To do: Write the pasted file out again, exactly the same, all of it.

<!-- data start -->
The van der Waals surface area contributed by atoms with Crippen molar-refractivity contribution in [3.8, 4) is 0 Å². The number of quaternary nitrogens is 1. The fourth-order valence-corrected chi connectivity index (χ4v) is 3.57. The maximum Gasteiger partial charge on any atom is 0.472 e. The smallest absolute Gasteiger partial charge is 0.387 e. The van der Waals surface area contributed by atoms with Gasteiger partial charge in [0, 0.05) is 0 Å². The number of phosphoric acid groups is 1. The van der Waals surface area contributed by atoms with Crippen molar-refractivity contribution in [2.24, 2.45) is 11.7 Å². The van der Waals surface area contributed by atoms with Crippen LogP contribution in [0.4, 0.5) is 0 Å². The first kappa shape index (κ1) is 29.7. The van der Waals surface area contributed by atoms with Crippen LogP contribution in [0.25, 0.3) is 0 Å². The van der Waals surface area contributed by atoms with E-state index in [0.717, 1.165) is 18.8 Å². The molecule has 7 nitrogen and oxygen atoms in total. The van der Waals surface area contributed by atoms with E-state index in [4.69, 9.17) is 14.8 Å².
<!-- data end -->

The van der Waals surface area contributed by atoms with Crippen molar-refractivity contribution in [3.8, 4) is 0 Å². The number of quaternary nitrogens is 1. The fourth-order valence-corrected chi connectivity index (χ4v) is 3.57. The maximum Gasteiger partial charge on any atom is 0.472 e. The smallest absolute Gasteiger partial charge is 0.387 e. The van der Waals surface area contributed by atoms with Gasteiger partial charge in [0, 0.05) is 0 Å². The number of phosphoric acid groups is 1. The van der Waals surface area contributed by atoms with Crippen molar-refractivity contribution in [2.24, 2.45) is 11.7 Å². The van der Waals surface area contributed by atoms with Crippen LogP contribution in [0.4, 0.5) is 0 Å². The first kappa shape index (κ1) is 29.7. The van der Waals surface area contributed by atoms with Crippen LogP contribution in [0.25, 0.3) is 0 Å². The van der Waals surface area contributed by atoms with E-state index in [0.717, 1.165) is 18.8 Å². The molecule has 7 nitrogen and oxygen atoms in total. The van der Waals surface area contributed by atoms with E-state index in [4.69, 9.17) is 14.8 Å².